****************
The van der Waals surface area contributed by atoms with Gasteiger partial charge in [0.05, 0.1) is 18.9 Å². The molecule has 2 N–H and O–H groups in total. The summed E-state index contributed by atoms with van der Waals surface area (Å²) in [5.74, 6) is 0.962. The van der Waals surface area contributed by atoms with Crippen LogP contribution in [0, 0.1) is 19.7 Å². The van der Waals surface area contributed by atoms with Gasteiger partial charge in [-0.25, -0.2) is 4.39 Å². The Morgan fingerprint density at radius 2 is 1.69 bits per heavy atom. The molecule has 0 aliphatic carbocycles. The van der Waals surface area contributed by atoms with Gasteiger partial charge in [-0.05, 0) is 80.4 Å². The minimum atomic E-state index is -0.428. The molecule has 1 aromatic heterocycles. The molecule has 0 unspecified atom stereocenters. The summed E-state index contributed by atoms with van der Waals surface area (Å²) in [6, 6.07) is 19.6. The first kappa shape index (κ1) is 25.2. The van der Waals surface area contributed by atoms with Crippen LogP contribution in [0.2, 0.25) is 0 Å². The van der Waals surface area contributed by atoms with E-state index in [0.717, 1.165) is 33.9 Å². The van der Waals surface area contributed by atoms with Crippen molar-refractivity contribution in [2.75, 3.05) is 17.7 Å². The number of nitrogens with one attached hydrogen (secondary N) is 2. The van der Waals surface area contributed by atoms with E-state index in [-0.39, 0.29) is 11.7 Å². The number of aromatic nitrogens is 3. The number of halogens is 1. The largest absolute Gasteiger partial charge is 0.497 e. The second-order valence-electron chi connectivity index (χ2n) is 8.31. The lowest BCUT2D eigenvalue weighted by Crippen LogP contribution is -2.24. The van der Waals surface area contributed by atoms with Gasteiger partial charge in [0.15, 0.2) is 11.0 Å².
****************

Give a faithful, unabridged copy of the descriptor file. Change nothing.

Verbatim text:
The van der Waals surface area contributed by atoms with Gasteiger partial charge in [0.05, 0.1) is 18.9 Å². The molecule has 2 N–H and O–H groups in total. The summed E-state index contributed by atoms with van der Waals surface area (Å²) in [5.74, 6) is 0.962. The van der Waals surface area contributed by atoms with Crippen LogP contribution in [0, 0.1) is 19.7 Å². The van der Waals surface area contributed by atoms with Gasteiger partial charge in [-0.25, -0.2) is 4.39 Å². The Morgan fingerprint density at radius 2 is 1.69 bits per heavy atom. The molecule has 0 aliphatic carbocycles. The van der Waals surface area contributed by atoms with Gasteiger partial charge in [-0.05, 0) is 80.4 Å². The minimum atomic E-state index is -0.428. The molecule has 1 aromatic heterocycles. The molecule has 0 unspecified atom stereocenters. The summed E-state index contributed by atoms with van der Waals surface area (Å²) in [6, 6.07) is 19.6. The first kappa shape index (κ1) is 25.2. The van der Waals surface area contributed by atoms with Crippen LogP contribution in [0.2, 0.25) is 0 Å². The van der Waals surface area contributed by atoms with E-state index in [0.717, 1.165) is 33.9 Å². The van der Waals surface area contributed by atoms with Crippen molar-refractivity contribution in [2.75, 3.05) is 17.7 Å². The number of nitrogens with one attached hydrogen (secondary N) is 2. The van der Waals surface area contributed by atoms with E-state index in [-0.39, 0.29) is 11.7 Å². The number of aromatic nitrogens is 3. The number of halogens is 1. The largest absolute Gasteiger partial charge is 0.497 e. The second-order valence-electron chi connectivity index (χ2n) is 8.31. The lowest BCUT2D eigenvalue weighted by Crippen LogP contribution is -2.24. The van der Waals surface area contributed by atoms with Gasteiger partial charge in [0.15, 0.2) is 11.0 Å².